Know the factors that lead to profit margin shrinkage to avoid it altogether
By George Hedley
In the construction business, the most irritating thing that happens is when you bid a job at a nice profit margin and several months later, the final job costs end up higher than expected. Profit margin shrinkage starts when the estimator prepares a bid based on what he thinks a job should take to complete versus looking at the cost history of several similar completed jobs. He then reviews his estimate with the owner who looks at the plans quickly, studies the proposed inclusions and exclusions, adjusts and lowers the crew production rates, and then gives it the final approval to submit. A few weeks later, the customer awards the contract to your company, you agree to accept the terms, and therefore become the contractor or subcontractor for the project. Then the problem really starts…
The er the bid estimate and folder to the project manager who’ll be in charge of the job. They meet for a few minutes with the proposed field superintendent or foreman to review the contract, bid estimate, scope of work, and proposed subcontractor or supplier list. Everyone’s now vaguely clear on what’s included and how it was priced. So the team gets started ordering materials, writing subcontracts, and scheduling crews to build their scope of work for the project. The bid budget is next entered into the accounting system so the foreman and superintendent can order materials, and charge time to the job.
Field cost problems continue to mount
During the project duration, the customer asks the foreman to stop and start working in several different areas, the workflow plan is changed a few times, extra move-ins are required, things don’t go as they should, a few change orders are completed without approvals, extra manpower is needed to keep the job moving, additional overtime is required to keep on schedule, extra equipment is on the job just in case it’s needed, and a few extra men are working on the crew to keep them busy until the next job starts. The project manager is too busy managing and bidding other jobs and can’t get to job meetings, change order requests, documentation, correspondence, notices, and job cost updates as he should. Some of the subcontractors won’t move forward without signed change orders causing field delays. Some of the required work inclusions were excluded and not covered in the subcontracts causing more cost overruns. Little by little, small things add up to a large amount, and the job ends up eventually costing a lot more than the budget estimate.
Making sure profit fade does not occur takes a strong commitment to getting your numbers right all the time.
During the project, the construction company owner regularly asks the project manager and field superintendent if the job is going well. They answer that everything’s fine and they have it handled, even though they really don’t. And to make matters worse, the project manager continues to present the estimated final job cost at the bid budget on the monthly job cost report update without adjustment for delays, unrequested change orders performed, missing holes in the scope of work, and crew production cost overruns.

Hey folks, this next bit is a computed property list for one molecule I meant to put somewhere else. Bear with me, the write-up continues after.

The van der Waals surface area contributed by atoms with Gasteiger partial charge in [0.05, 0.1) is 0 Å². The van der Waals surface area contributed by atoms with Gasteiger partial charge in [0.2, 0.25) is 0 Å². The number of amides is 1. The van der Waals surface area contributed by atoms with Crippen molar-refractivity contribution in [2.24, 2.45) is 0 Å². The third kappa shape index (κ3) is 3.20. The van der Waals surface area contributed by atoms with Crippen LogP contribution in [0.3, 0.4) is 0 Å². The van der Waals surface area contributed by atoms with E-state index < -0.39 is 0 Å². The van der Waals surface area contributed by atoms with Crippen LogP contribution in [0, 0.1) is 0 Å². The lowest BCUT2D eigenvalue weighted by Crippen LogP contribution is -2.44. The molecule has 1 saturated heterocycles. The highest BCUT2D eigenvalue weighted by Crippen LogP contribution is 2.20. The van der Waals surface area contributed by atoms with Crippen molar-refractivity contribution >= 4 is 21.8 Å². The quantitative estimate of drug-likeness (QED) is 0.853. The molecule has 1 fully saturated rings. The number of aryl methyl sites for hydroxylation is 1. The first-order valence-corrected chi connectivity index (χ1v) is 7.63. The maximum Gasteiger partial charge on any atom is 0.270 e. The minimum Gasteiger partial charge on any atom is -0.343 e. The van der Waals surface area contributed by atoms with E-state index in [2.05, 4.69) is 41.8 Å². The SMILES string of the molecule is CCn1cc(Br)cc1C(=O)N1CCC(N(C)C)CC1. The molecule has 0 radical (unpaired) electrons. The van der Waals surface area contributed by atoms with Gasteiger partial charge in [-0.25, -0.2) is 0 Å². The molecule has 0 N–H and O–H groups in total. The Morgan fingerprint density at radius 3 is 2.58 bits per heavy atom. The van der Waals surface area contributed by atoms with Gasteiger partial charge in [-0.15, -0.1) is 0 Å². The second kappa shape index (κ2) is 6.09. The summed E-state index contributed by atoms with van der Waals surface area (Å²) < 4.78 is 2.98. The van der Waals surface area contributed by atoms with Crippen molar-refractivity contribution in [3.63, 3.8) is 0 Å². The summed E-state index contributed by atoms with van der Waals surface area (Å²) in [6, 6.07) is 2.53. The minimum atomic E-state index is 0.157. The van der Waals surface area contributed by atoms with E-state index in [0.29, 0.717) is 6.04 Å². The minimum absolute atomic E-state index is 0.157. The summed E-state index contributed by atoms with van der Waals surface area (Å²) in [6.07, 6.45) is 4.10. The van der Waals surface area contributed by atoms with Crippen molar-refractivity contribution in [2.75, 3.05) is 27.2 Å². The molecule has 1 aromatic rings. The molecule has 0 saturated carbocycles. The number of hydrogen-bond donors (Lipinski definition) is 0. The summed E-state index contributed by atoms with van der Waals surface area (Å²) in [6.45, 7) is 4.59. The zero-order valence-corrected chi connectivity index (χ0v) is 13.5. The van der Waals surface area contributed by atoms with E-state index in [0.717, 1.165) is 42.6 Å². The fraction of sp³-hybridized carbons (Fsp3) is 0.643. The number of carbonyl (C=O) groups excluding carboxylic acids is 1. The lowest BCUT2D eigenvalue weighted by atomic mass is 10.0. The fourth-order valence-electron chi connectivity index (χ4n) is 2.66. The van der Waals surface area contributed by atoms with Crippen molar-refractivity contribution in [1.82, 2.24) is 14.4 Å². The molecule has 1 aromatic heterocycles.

The result: profit margin shrinkage
Profit margin shrinkage is unacceptable in professionally managed construction companies. It happens when owners and managers don’t have a clue about their job cost numbers. When your profit margin shrinks from the project bid mark-up to a lower amount, something is very wrong with how you do business. Shrinkage occurs when the final project profit margin comes in less than bid or projected. Shrinkage usually happens when project managers and supervisors don’t have a clue where their job costs are on their projects until their jobs are completed, or never. Profit shrinkage is an outward indicator of poor company ownership and management, inaccurate estimates, lack of job cost tracking, and no focus on knowing your numbers or making money.
Commit to end profit margin shrinkage!
Making sure profit fade does not occur takes a strong commitment to getting your numbers right all the time. Construction company owners must make one of their must priorities accurate and timely job cost estimating, tracking, and reporting. Estimators must make accurate estimates their number one priority. Project managers must make projecting, tracking, and knowing their estimated final jobs costs a top priority. Plus writing tight subcontracts without holes in them is a must. Field supervisors and foreman must make knowing and tracking their weekly job cost crew hours and equipment budgets a top priority as well, including managing their field production activities and expenditures to achieve the expected goals.
It takes a dedicated investment and effort to eliminate profit margin fade in your company. Your choice is to do nothing about maintaining your estimated profit, or invest time and energy to reduce it and make more money.
George Hedley, CSP CPBC is a professional construction BIZCOACH and popular industry speaker. He is the best-selling author of “Get Your Construction Business To Always Make A Profit!” available on Amazon.com. He may be reached at GH@HardhatPresentations.com.